New Jersey bankruptcy Article
THE NEW YORK TIMES
March 31, 2007
Homeowners, Call Your Bankers Before They Call You
By DAMON DARLIN
The day of reckoning is near for millions of homeowners who financed their dream house by taking out an adjustable-rate mortgage.
Rates are resetting higher, and in some cases, the monthly mortgage payments that were so affordable in 2004 or 2005 when the loan was signed will push homeowners to their limit or beyond.
What is a borrower to do? You can try to make ends meet by cutting back on expenses. Shut off HBO and the premium cable channels, skip your Starbucks run and bring your lunch to work rather than eating out and you might have enough to cover the bump-up in your mortgage payment.
Don’t despair. There is another way to look at this problem. You, the borrower, are not powerless. ³Consumers get the feeling it is a lost cause to do anything, but it is pretty much the opposite,² said Harry H. Dinham, president of the National Association of Mortgage Brokers. ³The most motivated people are the lenders.²
Homeowners should seek a lower rate or switch to an interest-only loan for a spell. They might even ask for more time to pay, just as long as it does not create ³negative amortization,² that is, letting the amount owed increase with each payment.
Mr. Dinham has been through six real estate cycles since 1967 and every time the market goes sour, he said, consumers make the mistake of avoiding the loan officer.
But know this: lenders do not want to get stuck with a property. They have to maintain it and then try to sell it on the open market, usually at a loss. Some industry analysts say that it costs a bank an average of $40,000 to foreclose on a loan. That amount gives the borrower that much more room to negotiate.
About 1.1 million homeowners will lose their homes to foreclosure because of a mortgage resetting to a higher rate over the next six to seven years, said Christopher L. Cagan, director for research and analytics at First American CoreLogic, a mortgage industry research firm in Santa Ana, Calif.
He studied two databases with information on 58 million mortgages and sees a wave of mortgage resets moving through the system, first the mortgages with low teaser rates, followed by subprime loans and finally, as the decade comes to a close, the loans to homeowners with good credit.
This pig-through-the-python transition is not enough to hurt the overall economy ‹ about $112 billion will be lost, he calculated ‹ but it is a world of pain for the households involved.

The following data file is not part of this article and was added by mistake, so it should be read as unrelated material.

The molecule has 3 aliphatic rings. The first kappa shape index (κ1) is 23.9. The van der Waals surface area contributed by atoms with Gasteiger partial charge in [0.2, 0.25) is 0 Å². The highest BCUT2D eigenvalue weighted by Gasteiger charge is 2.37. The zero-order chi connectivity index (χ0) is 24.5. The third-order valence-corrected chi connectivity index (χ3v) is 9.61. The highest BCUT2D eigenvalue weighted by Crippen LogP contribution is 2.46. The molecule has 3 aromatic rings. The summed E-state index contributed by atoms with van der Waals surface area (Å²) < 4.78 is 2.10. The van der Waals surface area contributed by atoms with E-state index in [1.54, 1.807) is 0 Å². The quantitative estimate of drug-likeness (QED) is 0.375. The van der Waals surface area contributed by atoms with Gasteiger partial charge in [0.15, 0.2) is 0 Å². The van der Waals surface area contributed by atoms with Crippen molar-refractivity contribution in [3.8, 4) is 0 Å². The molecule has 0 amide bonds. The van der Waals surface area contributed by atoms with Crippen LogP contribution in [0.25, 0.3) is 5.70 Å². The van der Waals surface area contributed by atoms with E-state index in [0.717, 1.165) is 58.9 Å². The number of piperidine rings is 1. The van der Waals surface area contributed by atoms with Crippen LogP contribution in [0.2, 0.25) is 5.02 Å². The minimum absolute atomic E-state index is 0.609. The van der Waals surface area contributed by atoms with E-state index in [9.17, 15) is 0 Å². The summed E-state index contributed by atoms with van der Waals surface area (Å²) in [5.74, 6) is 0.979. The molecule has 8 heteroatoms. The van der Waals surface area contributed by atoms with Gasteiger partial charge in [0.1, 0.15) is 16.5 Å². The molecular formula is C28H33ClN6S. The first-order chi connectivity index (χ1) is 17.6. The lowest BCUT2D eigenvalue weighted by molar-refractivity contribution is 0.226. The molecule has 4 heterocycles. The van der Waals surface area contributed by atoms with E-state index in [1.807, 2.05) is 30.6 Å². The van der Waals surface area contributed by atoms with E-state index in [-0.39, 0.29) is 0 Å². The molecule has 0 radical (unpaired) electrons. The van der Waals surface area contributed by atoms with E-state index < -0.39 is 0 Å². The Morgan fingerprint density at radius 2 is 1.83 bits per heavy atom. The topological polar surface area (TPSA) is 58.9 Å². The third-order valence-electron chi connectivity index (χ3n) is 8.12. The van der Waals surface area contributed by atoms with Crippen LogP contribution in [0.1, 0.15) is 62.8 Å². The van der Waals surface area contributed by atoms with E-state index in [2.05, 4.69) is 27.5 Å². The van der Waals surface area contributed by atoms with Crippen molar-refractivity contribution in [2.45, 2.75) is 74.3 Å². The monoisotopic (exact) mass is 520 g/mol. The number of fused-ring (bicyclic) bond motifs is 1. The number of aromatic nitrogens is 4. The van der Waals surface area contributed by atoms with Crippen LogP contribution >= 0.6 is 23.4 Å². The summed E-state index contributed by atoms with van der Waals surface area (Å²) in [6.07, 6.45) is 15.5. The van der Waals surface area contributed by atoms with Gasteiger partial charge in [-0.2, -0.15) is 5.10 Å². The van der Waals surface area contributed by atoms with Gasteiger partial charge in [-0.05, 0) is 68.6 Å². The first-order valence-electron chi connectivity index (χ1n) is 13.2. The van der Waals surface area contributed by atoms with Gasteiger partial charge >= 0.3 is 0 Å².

Almost all of the teaser loans issued this decade ‹ those mortgages offered for less than 3 percent ‹ have reset in the last two years. Rates for most of the homeowners with good credit who obtained adjustable-rate mortgages during the boom years of the housing market will reset from 2008 to 2010. Mr. Cagan said he thought only 7 percent of these loans would default because of the reset.
He concluded that ³2008 is the pinch year.² If he were a gambling man ‹ or a real estate investor, but really, what¹s the difference? ‹ he said he would start buying residential properties in 2009.
The bulk of the subprime adjustable-rate mortgages, those made to people with less-than-sterling credit reports, are resetting this year and next. About 12 percent of the subprime mortgages will default, he predicted.
Subprime borrowers are particularly vulnerable to resets because the interest rates they were originally paying were higher than market rates. People who were subprime borrowers are, by definition, those who have had trouble with money. Some were already on the edge when they borrowed. For instance, an adjustment on a $300,000 loan to 9.5 percent from 7 percent leads to a 26 percent increase in the payment, to $2,523 from $1,996.
The way to look at resets, whether they are subprime or prime, is what percentage of income is going to the mortgage. Assume that the lender determined when it granted the loan that the borrower was paying 30 percent of income to mortgage payments. Using the example above, upon reset, the borrower is paying 7.8 percent more of their income to the mortgage, that is 30 percent times 26 percent.
It becomes scarier when a borrower originally devoted 50 percent of income to mortgage payments, a rate not uncommon on the coasts where housing is more expensive. Multiply 50 percent times 26 percent and you reach the sad fact that the person has to pay 13 percent more of income to cover the mortgage. ³At 50 percent of your income there is not that much you can cut,² Mr. Cagan said.